Melbourne startup Passel is a crowdsourced delivery service for online retailers

- May 30, 2017 3 MIN READ

The imminent arrival of Amazon in Australia has gotten retailers thinking about ways to improve their customer service, with delivery a common issue for those operating online.

As customers come to expect faster deliveries for less, Melbourne startup Passel looks to provide retailers with a cheaper option to the traditional delivery methods by tapping into a huge network: other shoppers and passers-by who live nearby and can deliver the goods on their way home, picking themselves up a gift voucher for their troubles.

With 20 years of experience in the freight and logistics space, founder Marshall Hughes said one of the biggest changes he saw over time was the increase in the number of home deliveries, with a key frustration for him being the inability of his industry to “deliver a delightful experience to everyone involved”.

“So a few years ago I started telling people, ‘the time will come when you are wandering around a store, and you’ll get a message on your phone saying, ‘Hey Marshall, Mr Jones, who lives around the corner from you, has just bought a shirt online. If you deliver it on your way home, we’ll give you a $10 voucher.’ Obviously, that hasn’t happened, so here we are,” he said.

Passel, then, is Hughes bringing that idea to life himself.

“Passel is a crowdsourced delivery service using regular people already near the local store to complete the final mile delivery,” he explained.

At it stands, the Passel service works by giving shoppers the option to have their purchase delivered through Passel in their shopping cart, with Passel offering three hour delivery. Once the item is collected, Passel will let the customer know who their delivery person – or ‘Passer’, as the startup calls them – will be, as well as their estimated time of arrival.

On the retailer side, once an order has been placed online, it will be made ready for pick up by the Passer in the closest physical store to the delivery address, letting Passel know when it is ready.

The Passer conducting the delivery will then receive details around what to collect and from where, along with delivery instructions. Once the item has been delivered, they will receive a $10 gift voucher to the store of their choice.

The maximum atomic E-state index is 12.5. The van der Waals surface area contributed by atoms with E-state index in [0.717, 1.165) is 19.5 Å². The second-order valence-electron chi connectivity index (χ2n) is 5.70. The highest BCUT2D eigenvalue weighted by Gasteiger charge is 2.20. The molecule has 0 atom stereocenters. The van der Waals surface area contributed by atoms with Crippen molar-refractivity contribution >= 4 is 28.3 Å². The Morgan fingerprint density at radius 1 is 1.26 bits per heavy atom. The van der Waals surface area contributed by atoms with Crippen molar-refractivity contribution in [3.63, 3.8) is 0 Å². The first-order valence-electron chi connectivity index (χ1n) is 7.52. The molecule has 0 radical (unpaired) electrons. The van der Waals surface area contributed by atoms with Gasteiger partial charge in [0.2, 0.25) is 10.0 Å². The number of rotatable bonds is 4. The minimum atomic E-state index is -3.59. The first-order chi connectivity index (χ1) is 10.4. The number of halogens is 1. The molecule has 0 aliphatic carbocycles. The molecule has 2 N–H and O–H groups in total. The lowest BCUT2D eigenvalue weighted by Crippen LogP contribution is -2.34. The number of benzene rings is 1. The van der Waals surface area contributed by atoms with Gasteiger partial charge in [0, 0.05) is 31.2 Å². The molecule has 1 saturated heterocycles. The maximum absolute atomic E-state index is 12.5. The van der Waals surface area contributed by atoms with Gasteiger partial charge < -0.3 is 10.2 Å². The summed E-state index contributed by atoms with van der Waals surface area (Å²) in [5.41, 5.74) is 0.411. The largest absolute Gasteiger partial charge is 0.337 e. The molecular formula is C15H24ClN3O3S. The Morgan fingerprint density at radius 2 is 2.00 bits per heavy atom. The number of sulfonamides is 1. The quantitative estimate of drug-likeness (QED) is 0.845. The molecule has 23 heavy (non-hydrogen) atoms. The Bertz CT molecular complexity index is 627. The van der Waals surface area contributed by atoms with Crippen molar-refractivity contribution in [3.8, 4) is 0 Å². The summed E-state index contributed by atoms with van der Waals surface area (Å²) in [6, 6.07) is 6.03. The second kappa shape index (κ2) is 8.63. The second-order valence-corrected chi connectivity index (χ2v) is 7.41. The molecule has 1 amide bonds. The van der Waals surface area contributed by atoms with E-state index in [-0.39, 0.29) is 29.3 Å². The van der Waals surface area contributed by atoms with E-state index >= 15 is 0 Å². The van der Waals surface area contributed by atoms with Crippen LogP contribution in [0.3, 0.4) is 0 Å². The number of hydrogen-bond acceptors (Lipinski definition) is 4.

Passel’s target market, said Hughes, is “every omnichannel retailer” – that is, retailers with both an online and bricks and mortar presence – though he is steering away from alcohol, tobacco, and perishable goods.

“Getting them on board is a challenge. Overwhelmingly we have been told that, if this were an existing national service, retailers would be using it right now. There have only been one or two retailers who don’t think it suits their business model,” Hughes said.

The startup was originally set to launch with a small pilot in the Melbourne suburb of Frankston, however Hughes said he was convinced by Passel’s advisors and prospective customers to persist with a larger-scale launch to truly showcase the potential of the service.

As such, Passel will launch across Melbourne at the end of August, with retailer Motto Fashion on board. According to Hughes, the startup is also in negotiations with Myer for a trial.

Of course, as well as retailers, getting the Passers on board is crucial; it will be interesting to see whether the service eventually shifts to paying Passers $10 in cash for deliveries rather than vouchers.

With $10 to go to the Passers, the startup will charge retailers “more than $15” per delivery, Hughes said. Given many retailers charge similar prices for three to five day shipping, Hughes believes this price won’t be a problem.

The competition in this space is, of course, huge. Beyond giants like Australia Post are startups such as Sendle and Shippit, which just raised a $2.2 million Series A round.

Despite the cashed-up competition, Hughes believes Passel can provide greater flexibility and provide the end customer with more surety around delivery time as the Passer would already be heading in their direction.

“In direct contrast to the transport industry, Passel will be better equipped to deliver the busier the stores are,” Hughes added.

“For example, in the week before Christmas when couriers are hard to find, we will have tens of thousands of shoppers and people at work in shopping centres all ready and able to do a delivery for us and make $10 on their way home.”

Hughes last week made his way to Silicon Valley for the FounderX conference, a gathering of the top graduates of the Founder Institute programs around the world. As well as building a network, his goal was to learn how to speak to investors, and how to gauge what they expect and how to frame Passel in a way that properly showcased the potential Hughes believes it has.

With the August launch in mind, Hughes is looking to raise around $300,000 in seed funding to get the startup operating around Melbourne before looking Australia-wide.

Image: Marshall Hughes. Source: Supplied.